Let me stop to explain something about my van. On any given day my vehicle is stuffed to the gills with sample cases, car seats, kids toys, random items on their way to Goodwill, office equipment and various forms of office paperwork. It is my mobile office, mobile showroom, and quite often my mobile napping spot. Unloading such items is no easy task but Corky dutifully began the search for the spare by removing and neatly lining up the cases against the side of the car furthest from the rushing traffic. Still no release hatch. We slid out the back seats of the car. Still no release hatch. At this point I am doubting the validity of Corky's credentials and volunteered to Google search the owner's manual from the Saturn website. A few minutes after looking at the iPhone rendering of the release knob, he found and removed the donut from the undercarriage of the vehicle. Success!
Once the spare was found Corky went to his tasks which, thankfully, he performed quickly and efficiently. He quickly lived up to his quirky name by indulging me in happy small talk about how he came to the profession of emergency vehicle assistance, the personal lives of all of his office co-workers and making not so subtle inquiries about the nature of my business, all while I was attempting to repack the Tetris puzzle that makes up the cargo hold of my van. He was a good guy and - if you ever find yourself stranded anywhere near the Iowa City metro area, Campus Towing is the one to call (be sure to ask for Corky) He even indulged me in a little blog worthy self portrait and didn't complain at all when the flash of the iPhone camera kept lighting up his safety vest like a nuclear flashpoint.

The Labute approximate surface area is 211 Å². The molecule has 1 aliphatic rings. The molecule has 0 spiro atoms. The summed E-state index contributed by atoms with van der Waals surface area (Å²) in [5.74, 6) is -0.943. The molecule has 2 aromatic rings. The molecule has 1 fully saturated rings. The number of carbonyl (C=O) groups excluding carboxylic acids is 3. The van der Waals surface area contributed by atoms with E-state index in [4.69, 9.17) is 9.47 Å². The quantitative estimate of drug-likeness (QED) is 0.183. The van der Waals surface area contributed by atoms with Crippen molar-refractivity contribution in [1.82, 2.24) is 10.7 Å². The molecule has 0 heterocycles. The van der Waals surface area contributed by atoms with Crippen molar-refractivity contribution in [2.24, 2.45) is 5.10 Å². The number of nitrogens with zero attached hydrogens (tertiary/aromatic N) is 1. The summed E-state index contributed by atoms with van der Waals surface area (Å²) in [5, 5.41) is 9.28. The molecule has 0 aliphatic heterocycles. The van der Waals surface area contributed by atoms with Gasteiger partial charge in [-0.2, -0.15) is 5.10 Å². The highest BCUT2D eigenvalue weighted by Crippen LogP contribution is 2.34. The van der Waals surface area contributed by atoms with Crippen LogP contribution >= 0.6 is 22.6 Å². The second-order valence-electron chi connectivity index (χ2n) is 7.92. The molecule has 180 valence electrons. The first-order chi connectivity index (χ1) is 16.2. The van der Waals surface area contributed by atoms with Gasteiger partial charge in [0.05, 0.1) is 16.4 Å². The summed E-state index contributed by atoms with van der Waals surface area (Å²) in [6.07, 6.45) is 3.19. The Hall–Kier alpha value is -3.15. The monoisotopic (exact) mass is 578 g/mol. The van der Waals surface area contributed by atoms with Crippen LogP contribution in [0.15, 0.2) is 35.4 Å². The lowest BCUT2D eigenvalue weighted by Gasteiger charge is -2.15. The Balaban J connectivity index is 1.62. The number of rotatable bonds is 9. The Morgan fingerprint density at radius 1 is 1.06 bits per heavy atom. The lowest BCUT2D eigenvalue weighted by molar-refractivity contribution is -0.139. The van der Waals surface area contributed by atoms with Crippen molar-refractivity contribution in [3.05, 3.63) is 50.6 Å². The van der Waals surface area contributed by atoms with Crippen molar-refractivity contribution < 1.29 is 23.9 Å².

The last thing of which Corky was obliged to remind me was that the donut wasn't meant to sustain speeds of over 50 miles per hour. Mind you, I am now approximately 80 miles away from home, about an 1.25 hours of driving at the posted Interstate speed limit of 70 mph and the time was now midnight (insert scene of me bashing my head against the steering wheel of my vehicle repeatedly here)